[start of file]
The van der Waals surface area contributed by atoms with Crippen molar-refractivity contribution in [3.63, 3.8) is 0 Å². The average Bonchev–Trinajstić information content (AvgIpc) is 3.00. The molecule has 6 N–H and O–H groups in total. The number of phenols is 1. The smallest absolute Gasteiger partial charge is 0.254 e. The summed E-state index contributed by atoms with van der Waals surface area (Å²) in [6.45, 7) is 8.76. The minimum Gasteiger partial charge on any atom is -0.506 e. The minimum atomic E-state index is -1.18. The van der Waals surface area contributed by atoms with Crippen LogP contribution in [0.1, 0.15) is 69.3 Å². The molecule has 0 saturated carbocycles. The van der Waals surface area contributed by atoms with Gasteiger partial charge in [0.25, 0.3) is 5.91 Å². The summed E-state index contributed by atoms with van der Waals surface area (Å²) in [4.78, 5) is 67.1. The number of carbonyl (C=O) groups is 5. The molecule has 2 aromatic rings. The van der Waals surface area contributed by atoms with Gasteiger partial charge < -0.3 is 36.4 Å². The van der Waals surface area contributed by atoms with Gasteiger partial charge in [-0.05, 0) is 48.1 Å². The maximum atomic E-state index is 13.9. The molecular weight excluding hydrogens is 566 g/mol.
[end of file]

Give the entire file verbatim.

The van der Waals surface area contributed by atoms with Crippen molar-refractivity contribution in [3.63, 3.8) is 0 Å². The average Bonchev–Trinajstić information content (AvgIpc) is 3.00. The molecule has 6 N–H and O–H groups in total. The number of phenols is 1. The smallest absolute Gasteiger partial charge is 0.254 e. The summed E-state index contributed by atoms with van der Waals surface area (Å²) in [6.45, 7) is 8.76. The minimum Gasteiger partial charge on any atom is -0.506 e. The minimum atomic E-state index is -1.18. The van der Waals surface area contributed by atoms with Crippen LogP contribution in [0.1, 0.15) is 69.3 Å². The molecule has 0 saturated carbocycles. The van der Waals surface area contributed by atoms with Gasteiger partial charge in [0.25, 0.3) is 5.91 Å². The summed E-state index contributed by atoms with van der Waals surface area (Å²) in [4.78, 5) is 67.1. The number of carbonyl (C=O) groups is 5. The molecule has 2 aromatic rings. The van der Waals surface area contributed by atoms with Gasteiger partial charge < -0.3 is 36.4 Å². The van der Waals surface area contributed by atoms with Gasteiger partial charge in [-0.05, 0) is 48.1 Å². The maximum atomic E-state index is 13.9. The molecular weight excluding hydrogens is 566 g/mol.